Converting commitments into canceling carbon

With building operations, materials, and construction contributing almost 40% of global annual CO2 emissions, we who create the built environment are at the heart of taming the emissions of its legacy and future.

By Erin McConahey September 1, 2022
Courtesy: Arup

In the run up to COP26, it seemed like net-zero-carbon commitments were everywhere, even on the commercials of my favorite TV show. With so many stakeholder, investor, governmental, and corporate good intentions at play, the newly found fervor here in the US runs the risk of eager misalignment. Nevertheless, I choose to hope that we’re finally rising to the  Intergovernmental Panel on Climate Change’s call: “Stabilizing the climate will require strong, rapid, and sustained reductions in greenhouse gas emissions, and reaching net-zero CO2 emissions.”

With building operations, materials, and construction contributing almost 40% of global annual CO2 emissions, we who create the built environment are at the heart of taming the emissions of its legacy and future.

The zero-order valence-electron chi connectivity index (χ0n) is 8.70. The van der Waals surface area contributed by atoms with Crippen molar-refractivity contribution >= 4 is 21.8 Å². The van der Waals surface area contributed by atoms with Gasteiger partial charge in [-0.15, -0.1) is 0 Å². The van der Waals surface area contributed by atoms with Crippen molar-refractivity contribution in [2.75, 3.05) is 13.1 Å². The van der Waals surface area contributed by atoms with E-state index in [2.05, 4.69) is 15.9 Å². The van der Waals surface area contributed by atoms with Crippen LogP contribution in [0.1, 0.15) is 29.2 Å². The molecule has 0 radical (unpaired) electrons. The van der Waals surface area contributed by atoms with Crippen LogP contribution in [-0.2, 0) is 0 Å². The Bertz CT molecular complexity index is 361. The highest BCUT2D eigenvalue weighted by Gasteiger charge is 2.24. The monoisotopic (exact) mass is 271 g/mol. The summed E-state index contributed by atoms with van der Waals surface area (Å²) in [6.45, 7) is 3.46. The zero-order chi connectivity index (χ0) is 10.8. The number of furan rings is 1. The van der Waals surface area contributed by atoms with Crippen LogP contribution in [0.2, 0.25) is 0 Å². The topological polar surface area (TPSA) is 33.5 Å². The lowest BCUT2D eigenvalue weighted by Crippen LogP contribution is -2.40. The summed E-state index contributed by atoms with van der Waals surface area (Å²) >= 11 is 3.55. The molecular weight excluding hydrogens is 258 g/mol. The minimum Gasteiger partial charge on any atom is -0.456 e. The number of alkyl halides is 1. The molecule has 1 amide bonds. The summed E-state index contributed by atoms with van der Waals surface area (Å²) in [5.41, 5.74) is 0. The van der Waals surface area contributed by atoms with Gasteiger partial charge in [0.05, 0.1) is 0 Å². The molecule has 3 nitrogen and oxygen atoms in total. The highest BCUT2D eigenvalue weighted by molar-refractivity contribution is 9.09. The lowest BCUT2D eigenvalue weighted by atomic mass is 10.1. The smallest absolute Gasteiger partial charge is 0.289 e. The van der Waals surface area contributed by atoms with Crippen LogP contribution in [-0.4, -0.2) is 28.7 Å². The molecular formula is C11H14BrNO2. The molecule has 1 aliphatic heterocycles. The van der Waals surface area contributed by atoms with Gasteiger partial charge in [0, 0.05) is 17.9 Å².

Architecture 2030 has long preached a three-part formula for net-zero-carbon buildings:

Energy efficiency + electrification + renewable energy = net-zero (operational) carbon

With electricity companies now committing (or mandated) to full decarbonization, reducing embodied carbon within the material supply chain is the next focus. We know the path; we have the technology and now we finally appear to have the collective will. So the only question is: how fast can we turn our “new decade resolutions” into sustainable carbon diets? What we’ve learned from working with early adopters is that making progress, while challenging, is also surprisingly simple. It simply takes insight and ingenuity to position yourself for implementation.

Insight – “You can’t manage what you can’t measure.” (Peter Drucker)